• 23
    zac48
    Posted Saturday, 9 February 2013 at 12:51 am | Permalink

    There’s a rumor getting around that Julia Gillard has been taking performance enhancing drugs and Labor Party refuse to report her to the ACC.

  • 24
    Tim nash
    Posted Saturday, 9 February 2013 at 9:53 am | Permalink

    Young people are different today, the numbers show the truth.

    People just get frustrated with bogans who drink their life away, I think that’s what this is all about.

    They want to use their health to pull the bottle away from their mouth and maybe change their life.

  • 25
    Mina
    Posted Saturday, 9 February 2013 at 10:23 am | Permalink

    I can’t continue to comment on the article on banning alcohol in Indigenous community because my trial period has finished.

    Can someone produce the rates for alcohol related illness in the NT Indigenous population like liver disease, brain damage etc and the rate of admissions to hospital before the intervention ban and after it, and compare to non-indigenous population. The PM said the number of admissions dropped about 10 or 11 thousands after the ban, but I’m not sure if that includes only severe case of overdose and excludes other types of health problem.

  • 26
    Percy Pigeon
    Posted Saturday, 9 February 2013 at 10:36 am | Permalink

    I don’t like having the risks of my drinking pointed out to me.That I should even have to hear about this is just wrong.

    I drink alcohol and I think I am a responsible and good person.

    It can’t be that be that I might be wise to alter my behaviour to fit my perception of myself. That might involve a moment or two of honest self reflection, and my ego defences won’t allow that!

    So any talk that might prod me to reconsider my drinking habits must be overblown, dishonest nonsense from a bunch of self righteous ascetic nanny staters.

    The health benefits of alcohol - oh, so proven beyond doubt, and so obviously more important than the harms I’m likely to do to myself or others - particularly others because who cares about those people anyway everyone should be responsible for themselves and not get in the way where my fist can punch them or my car can hit them or my hands can grope them.

    The harms of alcohol are definitely overblown, and certainly nowhere near as dangerous and detrimental as people discussing the harms of alcohol. That I will not stand for.

    As for that Dr Haber Paul - stop oppressing me with your recounting of your own experience. As a doctor in a public hospital who sees the traumatic and damaging results of alcohol on a daily basis, you are clearly biased and probably have some sort of ulterior agenda, like wanting to free up time and resources to deal with human ailments that are less preventable than alcohol related harms.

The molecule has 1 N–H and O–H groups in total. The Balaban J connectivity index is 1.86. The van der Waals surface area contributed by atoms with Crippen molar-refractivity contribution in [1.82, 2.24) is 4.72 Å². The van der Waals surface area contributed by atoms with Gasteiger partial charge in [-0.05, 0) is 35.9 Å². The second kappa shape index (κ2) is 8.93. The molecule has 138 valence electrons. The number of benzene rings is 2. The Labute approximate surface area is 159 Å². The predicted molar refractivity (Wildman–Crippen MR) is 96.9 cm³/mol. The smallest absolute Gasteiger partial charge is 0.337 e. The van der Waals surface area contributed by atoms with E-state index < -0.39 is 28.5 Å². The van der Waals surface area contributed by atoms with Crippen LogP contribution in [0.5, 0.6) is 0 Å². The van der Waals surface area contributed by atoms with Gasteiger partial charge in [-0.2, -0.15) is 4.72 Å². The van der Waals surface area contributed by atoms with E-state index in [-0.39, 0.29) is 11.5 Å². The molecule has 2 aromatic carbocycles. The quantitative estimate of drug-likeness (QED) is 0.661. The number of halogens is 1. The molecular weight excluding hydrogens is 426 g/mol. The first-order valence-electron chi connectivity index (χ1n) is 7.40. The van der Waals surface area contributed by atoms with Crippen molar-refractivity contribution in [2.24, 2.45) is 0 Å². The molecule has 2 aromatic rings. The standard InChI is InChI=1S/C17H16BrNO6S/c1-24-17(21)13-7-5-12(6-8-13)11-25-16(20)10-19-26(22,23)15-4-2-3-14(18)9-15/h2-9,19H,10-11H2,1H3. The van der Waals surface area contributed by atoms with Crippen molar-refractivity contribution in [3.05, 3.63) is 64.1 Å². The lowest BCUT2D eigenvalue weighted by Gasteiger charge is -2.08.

I’m a good responsible person, and your recommendations and cautions can’t make me do anything I don’t want to do. So there, nanny staters!

  • 27
    Hugh (Charlie) McColl
    Posted Saturday, 9 February 2013 at 11:48 am | Permalink

    Percy, you are not a person so none of this applies to you.

  • 28
    Milanion20
    Posted Saturday, 9 February 2013 at 12:50 pm | Permalink

    So I guess that the report proves that indigenous people up north do not have a problem with alcohol.

    So the NT Government is right in allowing it in those and adjacent communities.

    Jenny Macklin please note!

  • 29
    Jo Justin
    Posted Saturday, 9 February 2013 at 1:30 pm | Permalink

    Obviously, these figures are the direct result of all those health warnings, even if they have been skewed in the past! It isn’t hard to envisage people will not be so cautious about their drinking after this article!

  • 30
    drsmithy
    Posted Saturday, 9 February 2013 at 6:59 pm | Permalink

    I usually drink 1-2 glasses of wine a day with my evening meal. I don’t doubt Haber Paul’s comment that this country has alcohol problems. I think it is a matter of targeting those who drink to excess and leave the rest of us alone.

    The prohibitionists have no interest in limiting their scope to “problem” drinkers. They want everyone to be teetotallers like them.

  • 31
    GeeWizz
    Posted Saturday, 9 February 2013 at 7:09 pm | Permalink

    I’m drinking for Australia right now…

    Isn’t it interesting though how the lefties(read:Greens) wanna stop people from having a beer, but they have no problem with legalising heroin and other dangerous drugs.

  • 32
    drsmithy
    Posted Saturday, 9 February 2013 at 7:15 pm | Permalink

    Moreover, as a piece of anecdotal evidence, I have no recollection of such behaviour 40 odd years ago.

    My father certainly does. Before RBTs were commonplace, people of his generation would think nothing of spending 2-3 hours at the pub and then driving home, or heading back from a regional office visit on a 3 hour drive with a six pack or two on the passenger seat to drink on the way. The massive reduction in drink driving over the last few decades is probably the single biggest reason the road toll has improved so much.

    Personally speaking, twenty years ago it was not at all unusual for high school students (15+ years old) to be heading out to parties with a bottle of rum or a carton of beer to drink, generally with “don’t ask, don’t tell” tacit approval from their parents. With the growing prevalence of helicopter parenting and media beatups, I struggle to believe teenagers today are drinking any more, or even as much as, I did in my youth, and from listening to my parents (and relatives only ~10 years older), we certainly weren’t doing anything they hadn’t.